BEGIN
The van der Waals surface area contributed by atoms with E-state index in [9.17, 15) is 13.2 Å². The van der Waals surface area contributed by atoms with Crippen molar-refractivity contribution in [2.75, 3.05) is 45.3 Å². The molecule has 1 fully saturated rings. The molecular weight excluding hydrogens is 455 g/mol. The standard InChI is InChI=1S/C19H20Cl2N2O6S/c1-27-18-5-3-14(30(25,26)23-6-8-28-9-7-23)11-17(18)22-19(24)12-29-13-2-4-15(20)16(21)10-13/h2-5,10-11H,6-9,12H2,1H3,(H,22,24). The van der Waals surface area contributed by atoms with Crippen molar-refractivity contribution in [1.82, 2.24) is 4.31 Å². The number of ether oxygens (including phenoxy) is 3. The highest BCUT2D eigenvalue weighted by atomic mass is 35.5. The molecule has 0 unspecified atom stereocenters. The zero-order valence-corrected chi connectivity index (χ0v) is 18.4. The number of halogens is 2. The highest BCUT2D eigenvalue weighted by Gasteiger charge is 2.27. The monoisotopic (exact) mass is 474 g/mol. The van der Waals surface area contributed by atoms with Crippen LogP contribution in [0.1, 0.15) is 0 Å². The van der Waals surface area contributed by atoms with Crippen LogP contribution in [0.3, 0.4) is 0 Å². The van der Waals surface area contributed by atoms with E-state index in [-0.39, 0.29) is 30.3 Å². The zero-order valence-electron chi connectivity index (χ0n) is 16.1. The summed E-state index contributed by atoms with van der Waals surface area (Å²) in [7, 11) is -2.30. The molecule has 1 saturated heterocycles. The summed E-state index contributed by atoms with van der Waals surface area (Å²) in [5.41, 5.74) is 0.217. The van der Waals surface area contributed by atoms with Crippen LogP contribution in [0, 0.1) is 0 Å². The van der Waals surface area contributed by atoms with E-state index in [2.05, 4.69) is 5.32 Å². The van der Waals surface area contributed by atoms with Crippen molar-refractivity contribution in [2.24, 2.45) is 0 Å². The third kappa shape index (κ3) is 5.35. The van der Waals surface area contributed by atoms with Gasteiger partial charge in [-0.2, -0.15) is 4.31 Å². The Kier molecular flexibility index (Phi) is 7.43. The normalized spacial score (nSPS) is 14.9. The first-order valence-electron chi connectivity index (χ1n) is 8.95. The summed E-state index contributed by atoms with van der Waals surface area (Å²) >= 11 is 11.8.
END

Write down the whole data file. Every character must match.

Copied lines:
The van der Waals surface area contributed by atoms with E-state index in [9.17, 15) is 13.2 Å². The van der Waals surface area contributed by atoms with Crippen molar-refractivity contribution in [2.75, 3.05) is 45.3 Å². The molecule has 1 fully saturated rings. The molecular weight excluding hydrogens is 455 g/mol. The standard InChI is InChI=1S/C19H20Cl2N2O6S/c1-27-18-5-3-14(30(25,26)23-6-8-28-9-7-23)11-17(18)22-19(24)12-29-13-2-4-15(20)16(21)10-13/h2-5,10-11H,6-9,12H2,1H3,(H,22,24). The van der Waals surface area contributed by atoms with Crippen molar-refractivity contribution in [1.82, 2.24) is 4.31 Å². The number of ether oxygens (including phenoxy) is 3. The highest BCUT2D eigenvalue weighted by atomic mass is 35.5. The molecule has 0 unspecified atom stereocenters. The zero-order valence-corrected chi connectivity index (χ0v) is 18.4. The number of halogens is 2. The highest BCUT2D eigenvalue weighted by Gasteiger charge is 2.27. The monoisotopic (exact) mass is 474 g/mol. The van der Waals surface area contributed by atoms with Crippen LogP contribution in [0.1, 0.15) is 0 Å². The van der Waals surface area contributed by atoms with Crippen LogP contribution in [0.3, 0.4) is 0 Å². The van der Waals surface area contributed by atoms with E-state index in [-0.39, 0.29) is 30.3 Å². The zero-order valence-electron chi connectivity index (χ0n) is 16.1. The summed E-state index contributed by atoms with van der Waals surface area (Å²) in [7, 11) is -2.30. The molecule has 1 saturated heterocycles. The summed E-state index contributed by atoms with van der Waals surface area (Å²) in [5.41, 5.74) is 0.217. The van der Waals surface area contributed by atoms with Crippen LogP contribution in [0, 0.1) is 0 Å². The van der Waals surface area contributed by atoms with E-state index in [2.05, 4.69) is 5.32 Å². The van der Waals surface area contributed by atoms with Crippen molar-refractivity contribution in [2.24, 2.45) is 0 Å². The third kappa shape index (κ3) is 5.35. The van der Waals surface area contributed by atoms with Gasteiger partial charge in [-0.2, -0.15) is 4.31 Å². The Kier molecular flexibility index (Phi) is 7.43. The normalized spacial score (nSPS) is 14.9. The first-order valence-electron chi connectivity index (χ1n) is 8.95. The summed E-state index contributed by atoms with van der Waals surface area (Å²) >= 11 is 11.8.